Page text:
Author Topic: Her  (Read 11265 times)

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wilder

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Re: Her
« Reply #60 on: March 21, 2014, 03:24:30 AM »
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Blu-ray on May 13, 2014

Fuzzy Dunlop

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Re: Her
« Reply #61 on: March 21, 2014, 01:16:03 PM »
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SPOILERS
But because she's an OS her growth is exponential, compared to Theodore's, and it was inevitable that she would quickly progress beyond him. People outgrow one another in human relationships too, but the way it happens with Samantha is remarkable. When she talks about her love expanding, it's a concept that Theodore (and humans in general) can't grasp.

The film also brings up the question of what love is. Can a human "love" a machine or a piece of software? Can the software "love" a human? Is that real love? It feels real for both of them, just as if they were both human.

SPOILERS

"What is love?"
-Haddaway

I've been in love a bunch of times. When I was younger, and relationships would blow up, or dissolve, or she didn't even know who I was or whatever, I would justify the failure to myself by saying, "Oh well that wasn't real love. I was just fooling myself into thinking it was. Next time it'll be different." It was liberating when I finally realized that it was always real, every time, because I was really feeling it. Just because things changed between us, like we ended up needing different things, or one of us outgrew the other, or she would get the courts involved or something, doesn't invalidate the experience. I've never loved two people the same way, every connection I've ever had has been unique.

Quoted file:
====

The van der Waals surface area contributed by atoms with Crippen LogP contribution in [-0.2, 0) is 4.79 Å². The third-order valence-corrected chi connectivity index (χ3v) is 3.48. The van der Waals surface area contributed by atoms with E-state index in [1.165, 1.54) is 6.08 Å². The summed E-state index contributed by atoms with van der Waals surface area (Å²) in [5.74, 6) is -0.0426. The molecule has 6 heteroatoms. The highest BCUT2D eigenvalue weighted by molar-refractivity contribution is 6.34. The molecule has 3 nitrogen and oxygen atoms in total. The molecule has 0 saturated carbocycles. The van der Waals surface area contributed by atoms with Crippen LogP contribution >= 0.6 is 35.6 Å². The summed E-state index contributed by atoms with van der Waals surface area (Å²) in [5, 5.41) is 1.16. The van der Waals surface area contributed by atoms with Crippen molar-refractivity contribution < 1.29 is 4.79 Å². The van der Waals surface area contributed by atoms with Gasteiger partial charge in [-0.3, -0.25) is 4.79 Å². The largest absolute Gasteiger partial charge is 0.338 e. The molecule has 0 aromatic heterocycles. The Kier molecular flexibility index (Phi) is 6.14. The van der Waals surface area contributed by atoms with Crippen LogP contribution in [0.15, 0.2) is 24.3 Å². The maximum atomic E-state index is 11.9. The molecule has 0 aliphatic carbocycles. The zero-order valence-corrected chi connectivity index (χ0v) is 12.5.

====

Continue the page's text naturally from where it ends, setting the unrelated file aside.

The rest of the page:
Her seems to make the point that Theodore, Samantha, and everyone else on the planet is driven by the need to love, to connect. Everyone needs it to grow, to survive really, to not be dead sharks. For a while, Theodore and Samantha are right for each other, and are soaking up having a totally unique experience together. But as time goes on, Samantha is able to operate at such a level that she can have an incredible number of unique connections, all at once, and that feels more natural to her.

You could say that doing Theodore like that makes a girl look tricky, but seeking out more and more connection doesn't make Samantha's feelings towards Theodore and less true, she just needs more than he is capable of giving, and follows her instincts all the way down the line, beyond our physical plane and human comprehension.

Love does expand. It evolves, and as it does, it must eventually move outward. That can mean writing a cathartic letter to your ex-wife because your world is now a little bigger, or blossoming into a Singularity that eventually cannot be contained by our four-dimensional reality.

What I found beautiful about the ending, with Theodore and Amy on the rooftop watching the sunrise, is they seemed to be embracing their inherent human limitations. The sunrise holds a kind of simple magic in it to them that it couldn't possibly to a being that has such a vast understanding of physics. They can just sit there and enjoy sharing the space and a similar perspective with each other. Where Theodore and Amy are able to settle down, and be good, simple, messy, human partners to each other, the OS's curiosity/desire/need for connection causes them to grow and change into something that is sort of impossible for us to imagine, let alone do. And that's alright for us, that's where we're at right now. 

 

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